By Mark Ambrogi
Carmel Clay Schools Resource Officer D.J. Schoeff sees great benefit in being an active member of the National Association of School Resource Officers.
“We’ve found a tremendous amount of value from each conference we’ve attended back to the school district,” said Schoeff, a Carmel police officer for 12 years and resource officer for eight years. “We’ve implemented many different things to benefit school safety, to benefit our presentations skills with students and all sorts of things.”
In 2012, Schoeff, 41, was appointed as a NASRO region director overseeing five states. Schoeff was elected as the second vice president and began the term July 15. It’s a progressive office. He will spend two years as executive vice president, two years as first vice president and two years as the president. He will become president in 2020.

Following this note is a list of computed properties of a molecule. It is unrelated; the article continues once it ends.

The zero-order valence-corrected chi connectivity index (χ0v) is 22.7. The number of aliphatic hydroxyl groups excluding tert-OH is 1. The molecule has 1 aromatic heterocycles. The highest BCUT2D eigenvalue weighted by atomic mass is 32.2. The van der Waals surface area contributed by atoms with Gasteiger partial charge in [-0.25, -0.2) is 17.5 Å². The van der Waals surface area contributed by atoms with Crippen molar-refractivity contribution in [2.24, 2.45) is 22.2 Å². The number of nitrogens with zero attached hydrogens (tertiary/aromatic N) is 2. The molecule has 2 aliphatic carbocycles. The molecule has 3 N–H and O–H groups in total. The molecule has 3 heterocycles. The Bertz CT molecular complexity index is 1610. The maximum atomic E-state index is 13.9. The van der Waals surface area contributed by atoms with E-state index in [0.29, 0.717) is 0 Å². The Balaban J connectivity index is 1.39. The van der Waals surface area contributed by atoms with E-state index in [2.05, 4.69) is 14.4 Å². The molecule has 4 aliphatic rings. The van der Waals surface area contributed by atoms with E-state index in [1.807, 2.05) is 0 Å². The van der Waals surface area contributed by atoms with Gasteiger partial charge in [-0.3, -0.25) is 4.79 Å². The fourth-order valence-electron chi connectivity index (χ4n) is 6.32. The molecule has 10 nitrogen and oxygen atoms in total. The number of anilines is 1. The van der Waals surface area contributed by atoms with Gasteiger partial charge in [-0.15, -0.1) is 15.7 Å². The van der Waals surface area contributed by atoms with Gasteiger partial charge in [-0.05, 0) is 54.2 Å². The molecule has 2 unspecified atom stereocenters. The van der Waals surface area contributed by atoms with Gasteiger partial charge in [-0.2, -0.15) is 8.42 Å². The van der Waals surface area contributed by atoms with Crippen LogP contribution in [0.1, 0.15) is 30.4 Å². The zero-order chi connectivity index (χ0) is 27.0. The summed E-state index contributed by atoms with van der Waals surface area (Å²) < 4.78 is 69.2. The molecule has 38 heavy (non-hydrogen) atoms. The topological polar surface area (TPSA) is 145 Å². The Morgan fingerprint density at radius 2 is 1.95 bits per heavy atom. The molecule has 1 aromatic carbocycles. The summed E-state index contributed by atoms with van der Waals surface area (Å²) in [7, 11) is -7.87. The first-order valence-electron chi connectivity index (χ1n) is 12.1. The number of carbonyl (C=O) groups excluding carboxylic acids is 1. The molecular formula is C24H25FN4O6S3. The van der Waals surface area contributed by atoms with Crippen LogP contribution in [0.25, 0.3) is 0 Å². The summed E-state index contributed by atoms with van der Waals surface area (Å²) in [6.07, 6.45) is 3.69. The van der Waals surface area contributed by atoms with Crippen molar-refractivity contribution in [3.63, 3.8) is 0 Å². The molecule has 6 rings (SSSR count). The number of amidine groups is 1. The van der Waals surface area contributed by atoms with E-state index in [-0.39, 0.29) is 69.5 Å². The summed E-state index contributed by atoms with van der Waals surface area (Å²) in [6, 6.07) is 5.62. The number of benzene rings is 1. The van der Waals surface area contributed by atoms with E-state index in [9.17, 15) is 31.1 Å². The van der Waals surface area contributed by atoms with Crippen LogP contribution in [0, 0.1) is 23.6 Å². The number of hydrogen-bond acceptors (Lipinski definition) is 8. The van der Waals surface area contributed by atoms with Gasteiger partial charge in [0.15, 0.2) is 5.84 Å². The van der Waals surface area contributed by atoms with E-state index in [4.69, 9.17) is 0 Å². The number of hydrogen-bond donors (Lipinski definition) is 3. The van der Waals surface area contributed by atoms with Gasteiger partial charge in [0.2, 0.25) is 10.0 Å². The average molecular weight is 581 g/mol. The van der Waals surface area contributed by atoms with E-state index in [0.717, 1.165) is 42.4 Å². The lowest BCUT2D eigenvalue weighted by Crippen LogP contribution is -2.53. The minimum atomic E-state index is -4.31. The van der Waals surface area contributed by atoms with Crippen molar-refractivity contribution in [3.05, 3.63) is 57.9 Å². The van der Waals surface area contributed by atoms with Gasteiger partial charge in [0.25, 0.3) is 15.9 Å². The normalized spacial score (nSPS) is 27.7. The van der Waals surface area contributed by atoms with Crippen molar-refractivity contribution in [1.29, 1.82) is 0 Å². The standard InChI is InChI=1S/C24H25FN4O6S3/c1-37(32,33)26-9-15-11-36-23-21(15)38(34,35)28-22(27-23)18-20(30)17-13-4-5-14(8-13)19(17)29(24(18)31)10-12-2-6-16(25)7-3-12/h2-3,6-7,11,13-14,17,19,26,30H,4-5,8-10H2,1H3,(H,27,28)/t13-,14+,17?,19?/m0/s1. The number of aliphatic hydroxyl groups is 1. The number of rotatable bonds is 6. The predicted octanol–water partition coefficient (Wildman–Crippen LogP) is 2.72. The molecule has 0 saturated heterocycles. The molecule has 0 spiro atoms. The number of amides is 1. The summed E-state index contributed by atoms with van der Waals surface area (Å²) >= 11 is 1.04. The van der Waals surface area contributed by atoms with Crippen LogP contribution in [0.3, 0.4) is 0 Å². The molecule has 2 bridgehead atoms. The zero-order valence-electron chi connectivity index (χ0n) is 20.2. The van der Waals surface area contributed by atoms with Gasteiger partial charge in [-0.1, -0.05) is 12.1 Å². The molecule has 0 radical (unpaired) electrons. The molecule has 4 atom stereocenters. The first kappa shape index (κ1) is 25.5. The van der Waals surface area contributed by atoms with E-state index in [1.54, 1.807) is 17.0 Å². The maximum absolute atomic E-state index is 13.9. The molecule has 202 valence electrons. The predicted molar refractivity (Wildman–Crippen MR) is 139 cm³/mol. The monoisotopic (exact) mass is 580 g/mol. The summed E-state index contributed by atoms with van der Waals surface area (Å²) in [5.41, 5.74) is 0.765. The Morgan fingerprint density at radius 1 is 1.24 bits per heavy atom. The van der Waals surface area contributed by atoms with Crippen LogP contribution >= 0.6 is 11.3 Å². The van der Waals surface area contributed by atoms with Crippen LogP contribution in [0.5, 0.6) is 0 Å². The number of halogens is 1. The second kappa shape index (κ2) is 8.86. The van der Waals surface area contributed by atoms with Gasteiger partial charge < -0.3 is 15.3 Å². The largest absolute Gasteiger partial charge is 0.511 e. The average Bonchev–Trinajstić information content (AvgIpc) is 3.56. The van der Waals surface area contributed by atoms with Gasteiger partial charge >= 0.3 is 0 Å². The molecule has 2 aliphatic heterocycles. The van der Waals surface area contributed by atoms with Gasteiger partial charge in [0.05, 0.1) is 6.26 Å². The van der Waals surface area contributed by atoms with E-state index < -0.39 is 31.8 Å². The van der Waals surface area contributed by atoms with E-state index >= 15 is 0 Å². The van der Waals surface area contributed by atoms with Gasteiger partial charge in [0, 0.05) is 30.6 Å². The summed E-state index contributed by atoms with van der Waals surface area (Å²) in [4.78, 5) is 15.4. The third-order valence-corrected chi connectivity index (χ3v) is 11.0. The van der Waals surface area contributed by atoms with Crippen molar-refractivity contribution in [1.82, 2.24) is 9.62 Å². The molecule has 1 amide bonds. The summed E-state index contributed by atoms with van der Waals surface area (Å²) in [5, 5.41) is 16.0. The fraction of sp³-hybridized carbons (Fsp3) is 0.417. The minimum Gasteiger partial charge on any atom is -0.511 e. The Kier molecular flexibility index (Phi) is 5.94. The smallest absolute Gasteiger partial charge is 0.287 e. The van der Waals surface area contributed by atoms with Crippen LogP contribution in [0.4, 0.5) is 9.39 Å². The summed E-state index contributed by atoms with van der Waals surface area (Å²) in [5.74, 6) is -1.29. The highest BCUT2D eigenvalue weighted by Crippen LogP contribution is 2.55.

Schoeff attended the NASRO conference in Anaheim from July 10 to 15.
Collaboration with different members across the world is one of NASRO’s most important facets, Schoeff said.
“We’re not trying to reinvent the wheel,” Schoeff said. “We want to be able to learn from other people and share what we have learned with other people. Our involvement has been very beneficial. What we found was, in Carmel, we were leading the way in a lot of different things. In 2012, we were awarded the model agency award through NASRO. We recognized we had a lot to offer.”
Schoeff said NASRO works on a triad concept.
“We’re a police presence; we respond to crime,” Schoeff said. “There is a lot of behind-the-scenes stuff on the law-enforcement side with emergency operations plans, after-school event security, drills and practice when it comes to lockdowns, fire drills or whatever it may be.”
The second part of the triad is a guest speaker.
“We’re spending time in the classrooms where we’ll present on a variety of different topics –
social media, driving habits, drugs and alcohol, communication and responsibility,” Schoeff said.
The third part is the mentor role.
“We don’t get involved in the school discipline aspect,” Schoeff said, “but we just might be able to act as a mentor in that situation. ‘What did you do wrong? How could you have handled it better?’ The ultimate goal is we want to help the youth in our community be successful.”